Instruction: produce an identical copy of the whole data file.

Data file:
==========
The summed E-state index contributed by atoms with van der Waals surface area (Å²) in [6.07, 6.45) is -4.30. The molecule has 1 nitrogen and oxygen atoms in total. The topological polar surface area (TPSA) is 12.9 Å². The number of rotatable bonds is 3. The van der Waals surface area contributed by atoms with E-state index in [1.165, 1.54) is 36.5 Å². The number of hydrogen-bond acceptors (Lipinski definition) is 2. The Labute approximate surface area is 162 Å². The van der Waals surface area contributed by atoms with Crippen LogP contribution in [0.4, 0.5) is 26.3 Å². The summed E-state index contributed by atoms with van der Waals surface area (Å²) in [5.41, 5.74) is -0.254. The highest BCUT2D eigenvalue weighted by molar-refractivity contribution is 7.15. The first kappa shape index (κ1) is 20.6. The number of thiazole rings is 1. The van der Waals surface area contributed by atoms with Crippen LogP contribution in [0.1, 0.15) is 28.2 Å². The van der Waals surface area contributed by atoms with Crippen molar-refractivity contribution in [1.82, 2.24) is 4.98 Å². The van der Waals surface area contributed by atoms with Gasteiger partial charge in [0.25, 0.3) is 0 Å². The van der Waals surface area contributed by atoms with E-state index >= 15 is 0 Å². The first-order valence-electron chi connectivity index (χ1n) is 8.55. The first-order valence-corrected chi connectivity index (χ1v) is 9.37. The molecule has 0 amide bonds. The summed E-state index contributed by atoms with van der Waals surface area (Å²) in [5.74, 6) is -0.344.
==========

The summed E-state index contributed by atoms with van der Waals surface area (Å²) in [6.07, 6.45) is -4.30. The molecule has 1 nitrogen and oxygen atoms in total. The topological polar surface area (TPSA) is 12.9 Å². The number of rotatable bonds is 3. The van der Waals surface area contributed by atoms with E-state index in [1.165, 1.54) is 36.5 Å². The number of hydrogen-bond acceptors (Lipinski definition) is 2. The Labute approximate surface area is 162 Å². The van der Waals surface area contributed by atoms with Crippen LogP contribution in [0.4, 0.5) is 26.3 Å². The summed E-state index contributed by atoms with van der Waals surface area (Å²) in [5.41, 5.74) is -0.254. The highest BCUT2D eigenvalue weighted by molar-refractivity contribution is 7.15. The first kappa shape index (κ1) is 20.6. The number of thiazole rings is 1. The van der Waals surface area contributed by atoms with Crippen LogP contribution in [0.1, 0.15) is 28.2 Å². The van der Waals surface area contributed by atoms with Crippen molar-refractivity contribution in [1.82, 2.24) is 4.98 Å². The van der Waals surface area contributed by atoms with Gasteiger partial charge in [0.25, 0.3) is 0 Å². The van der Waals surface area contributed by atoms with E-state index >= 15 is 0 Å². The first-order valence-electron chi connectivity index (χ1n) is 8.55. The first-order valence-corrected chi connectivity index (χ1v) is 9.37. The molecule has 0 amide bonds. The summed E-state index contributed by atoms with van der Waals surface area (Å²) in [5.74, 6) is -0.344.